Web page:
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Why Are My Athletes Struggling: Insights on Anxiety & Depression

Written By: Kylie Lahey

As a coach, you’ve seen this story repeatedly: two swimmers of equal ability are preparing for a meet two weeks away and as today’s practice begins, one swimmer is confident and focused on the workout of the day. The other is worried now about making qualifying times and is announcing they are going to have a bad practice...again. They are equal in ability, so do you recognize where the second swimmer’s worry and struggle is coming from and how to help? What’s different about the first swimmer - why aren’t they freaking out too?


Let’s start with two popular buzzwords - anxiety and depression - and begin a conversation around these words and focus on the symptoms many individuals are experiencing as mental health finally gets the attention it deserves.


Anxiety: feeling “on-edge”, anxious, restless, ruminating on thoughts, impatient, aggressive, avoidant, or frozen (fight/flight/freeze response)


Depression: constant sadness, hopelessness, lethargy, lack of motivation, feeling numb or “zoned out”


As Brene Brown writes in her most recent book, Atlas of the Heart, “we can’t change what we don’t notice”. Now that we are noticing mental health symptoms, we need to ask, how did some of our swimmers become anxious or depressed, and how can they overcome these conditions?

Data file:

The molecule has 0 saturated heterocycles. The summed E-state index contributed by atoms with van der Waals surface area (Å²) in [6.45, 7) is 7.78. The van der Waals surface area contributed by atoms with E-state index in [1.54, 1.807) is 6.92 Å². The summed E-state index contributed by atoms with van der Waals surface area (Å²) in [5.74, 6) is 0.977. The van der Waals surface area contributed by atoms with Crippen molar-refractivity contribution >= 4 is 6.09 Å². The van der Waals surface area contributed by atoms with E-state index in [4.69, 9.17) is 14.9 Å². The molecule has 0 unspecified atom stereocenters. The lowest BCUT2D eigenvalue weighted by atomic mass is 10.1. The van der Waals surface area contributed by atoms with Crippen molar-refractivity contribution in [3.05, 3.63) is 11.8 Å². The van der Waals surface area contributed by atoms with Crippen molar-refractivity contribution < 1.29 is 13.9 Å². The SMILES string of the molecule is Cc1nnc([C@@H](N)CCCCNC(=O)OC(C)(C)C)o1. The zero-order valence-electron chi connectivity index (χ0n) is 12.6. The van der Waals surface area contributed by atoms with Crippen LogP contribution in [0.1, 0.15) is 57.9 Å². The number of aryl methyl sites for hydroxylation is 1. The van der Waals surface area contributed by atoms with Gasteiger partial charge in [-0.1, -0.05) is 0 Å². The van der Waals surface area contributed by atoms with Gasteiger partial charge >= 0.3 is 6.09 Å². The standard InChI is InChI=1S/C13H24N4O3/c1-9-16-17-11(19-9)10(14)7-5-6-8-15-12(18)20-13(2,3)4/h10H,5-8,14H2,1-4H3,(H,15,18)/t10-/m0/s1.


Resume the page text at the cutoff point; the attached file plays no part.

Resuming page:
I do not want to oversimplify the complexities of these mental health conditions (or bore readers with my tendency to nerd out about these topics) - so here are some ways to explain the “why and how” of these two prominent mental health conditions:


Anxiety occurs when our perspective is too far zoomed out or too far zoomed in.

Depression results from emotional overwhelm or emotional avoidance.


Our emotions are tied to our nervous system and can be explained by the Polyvagal Theory. Imagine a graph from your math class days, with two horizontal constant lines on the “Y” axis that create the top and bottom of a “window of tolerance”. Everything between those two lines is the amount of emotion we are able to tolerate. When emotionally healthy, our nervous system keeps us in a tolerable state and activates to hype us up or calm us down whenever necessary.